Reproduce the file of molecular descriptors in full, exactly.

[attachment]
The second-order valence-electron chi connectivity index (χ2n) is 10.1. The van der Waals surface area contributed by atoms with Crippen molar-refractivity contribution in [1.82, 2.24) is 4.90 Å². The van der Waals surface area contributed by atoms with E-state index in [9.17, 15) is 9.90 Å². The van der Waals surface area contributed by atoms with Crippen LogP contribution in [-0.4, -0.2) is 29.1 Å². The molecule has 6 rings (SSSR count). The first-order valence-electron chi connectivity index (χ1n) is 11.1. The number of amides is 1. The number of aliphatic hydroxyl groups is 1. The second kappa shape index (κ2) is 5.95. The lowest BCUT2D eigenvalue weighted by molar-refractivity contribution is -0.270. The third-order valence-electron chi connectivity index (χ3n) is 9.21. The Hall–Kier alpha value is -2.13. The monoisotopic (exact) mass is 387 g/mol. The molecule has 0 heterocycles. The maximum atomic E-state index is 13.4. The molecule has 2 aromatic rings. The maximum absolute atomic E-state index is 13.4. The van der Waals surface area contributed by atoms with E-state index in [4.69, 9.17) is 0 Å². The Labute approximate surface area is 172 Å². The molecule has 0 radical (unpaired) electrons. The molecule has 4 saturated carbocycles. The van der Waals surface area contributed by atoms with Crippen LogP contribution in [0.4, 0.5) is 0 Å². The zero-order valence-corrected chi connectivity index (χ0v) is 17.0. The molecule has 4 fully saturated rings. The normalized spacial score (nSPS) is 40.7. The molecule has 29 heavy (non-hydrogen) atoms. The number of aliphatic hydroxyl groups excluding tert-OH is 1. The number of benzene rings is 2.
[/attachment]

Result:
The second-order valence-electron chi connectivity index (χ2n) is 10.1. The van der Waals surface area contributed by atoms with Crippen molar-refractivity contribution in [1.82, 2.24) is 4.90 Å². The van der Waals surface area contributed by atoms with E-state index in [9.17, 15) is 9.90 Å². The van der Waals surface area contributed by atoms with Crippen LogP contribution in [-0.4, -0.2) is 29.1 Å². The molecule has 6 rings (SSSR count). The first-order valence-electron chi connectivity index (χ1n) is 11.1. The number of amides is 1. The number of aliphatic hydroxyl groups is 1. The second kappa shape index (κ2) is 5.95. The lowest BCUT2D eigenvalue weighted by molar-refractivity contribution is -0.270. The third-order valence-electron chi connectivity index (χ3n) is 9.21. The Hall–Kier alpha value is -2.13. The monoisotopic (exact) mass is 387 g/mol. The molecule has 0 heterocycles. The maximum atomic E-state index is 13.4. The molecule has 2 aromatic rings. The maximum absolute atomic E-state index is 13.4. The van der Waals surface area contributed by atoms with E-state index in [4.69, 9.17) is 0 Å². The Labute approximate surface area is 172 Å². The molecule has 0 radical (unpaired) electrons. The molecule has 4 saturated carbocycles. The van der Waals surface area contributed by atoms with Crippen LogP contribution in [0.4, 0.5) is 0 Å². The zero-order valence-corrected chi connectivity index (χ0v) is 17.0. The molecule has 4 fully saturated rings. The normalized spacial score (nSPS) is 40.7. The molecule has 29 heavy (non-hydrogen) atoms. The number of aliphatic hydroxyl groups excluding tert-OH is 1. The number of benzene rings is 2.